P04.84. A comparative survey study on integrative medicine in China and South Korea
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KeywordsTraditional Medicine National Health Policy Western Medicine Integrative Medicine Korean Medicine
The modernization and professionalization of Traditional medicine has been achieved in both China and South Korea under different state and institutional policies and contexts. The objective of this survey study is to compare both Traditional (TM) and Western (WM) medicine doctors’ perspectives on the integration of Western and Traditional medicine in China and South Korea.
The survey questionnaire was conducted during 2004-2006, once in South Korea and three times in China. The total survey subjects are 175 in China and 70 in South Korea. The survey focused on the following three aspects: (1) doctors’ experiences of integrative medicine; (2) perceived effects of integrative medicine from doctors’ perspectives; and (3) models of integrative medicine.
Integrative medicine practices are increasingly popular in both China and Korea. 81.6% of Chinese medicine doctors and 32% of Western medicine doctors report experience with integrative medicine in China. In contrast, while 74% of Traditional doctors report experience with integrative medicine in South Korea, WM doctors in South Korea reported none. Doctors in China gave a slightly higher evaluation on the effectiveness of integrative medicine. Finally, there is considerable disparity in opinions on the “model of integrative medicine.” WM doctors in Korea and China generally proposed a “Western medicine dominant and Traditional medicine complementary model.” In contrast, most Korean doctors proposed a “Korean medicine and Western medicine 1+1 model”, and most Chinese doctors believed in Integrative Medicine as a “third medical system” model.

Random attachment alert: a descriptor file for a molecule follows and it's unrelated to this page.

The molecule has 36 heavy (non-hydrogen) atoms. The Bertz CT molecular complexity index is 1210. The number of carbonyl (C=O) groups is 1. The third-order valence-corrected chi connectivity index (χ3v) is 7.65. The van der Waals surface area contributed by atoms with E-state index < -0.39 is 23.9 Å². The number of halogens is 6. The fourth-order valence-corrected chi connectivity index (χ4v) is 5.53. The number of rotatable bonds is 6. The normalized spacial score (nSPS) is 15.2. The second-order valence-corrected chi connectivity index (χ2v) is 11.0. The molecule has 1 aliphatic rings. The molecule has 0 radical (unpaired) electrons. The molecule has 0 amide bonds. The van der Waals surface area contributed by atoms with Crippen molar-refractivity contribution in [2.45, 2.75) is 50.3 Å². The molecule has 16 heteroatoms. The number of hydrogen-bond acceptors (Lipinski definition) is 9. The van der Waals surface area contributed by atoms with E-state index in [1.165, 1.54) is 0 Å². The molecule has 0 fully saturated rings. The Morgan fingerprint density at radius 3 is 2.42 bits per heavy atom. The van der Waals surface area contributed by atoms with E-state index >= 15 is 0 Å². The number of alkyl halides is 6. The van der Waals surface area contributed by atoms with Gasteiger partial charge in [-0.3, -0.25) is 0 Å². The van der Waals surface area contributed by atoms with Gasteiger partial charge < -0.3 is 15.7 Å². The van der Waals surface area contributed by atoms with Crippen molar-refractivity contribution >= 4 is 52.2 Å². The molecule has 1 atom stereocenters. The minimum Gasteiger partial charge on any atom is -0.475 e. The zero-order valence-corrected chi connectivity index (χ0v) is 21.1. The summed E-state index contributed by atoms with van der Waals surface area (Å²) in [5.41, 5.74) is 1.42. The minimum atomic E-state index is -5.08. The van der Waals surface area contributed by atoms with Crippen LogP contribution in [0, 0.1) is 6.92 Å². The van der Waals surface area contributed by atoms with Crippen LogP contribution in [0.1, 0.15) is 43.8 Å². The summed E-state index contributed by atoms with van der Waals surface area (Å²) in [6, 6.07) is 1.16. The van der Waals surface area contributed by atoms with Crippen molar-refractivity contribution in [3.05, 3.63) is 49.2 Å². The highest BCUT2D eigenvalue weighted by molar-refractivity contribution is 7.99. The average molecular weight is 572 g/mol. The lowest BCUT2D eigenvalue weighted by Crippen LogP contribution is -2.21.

Despite the fact that most traditional doctors believe that there are theoretical and clinical conflicts between Traditional medicine and Western medicine, a large percentage of them think it’s possible to integrate. The variety of integrative medicine models in both countries reflect the intertwined power struggles of multiple medical systems that are continuously influenced by historical legacies and national health policies.
This article is published under license to BioMed Central Ltd. This is an Open Access article distributed under the terms of the Creative Commons Attribution License (http://creativecommons.org/licenses/by/2.0), which permits unrestricted use, distribution, and reproduction in any medium, provided the original work is properly cited.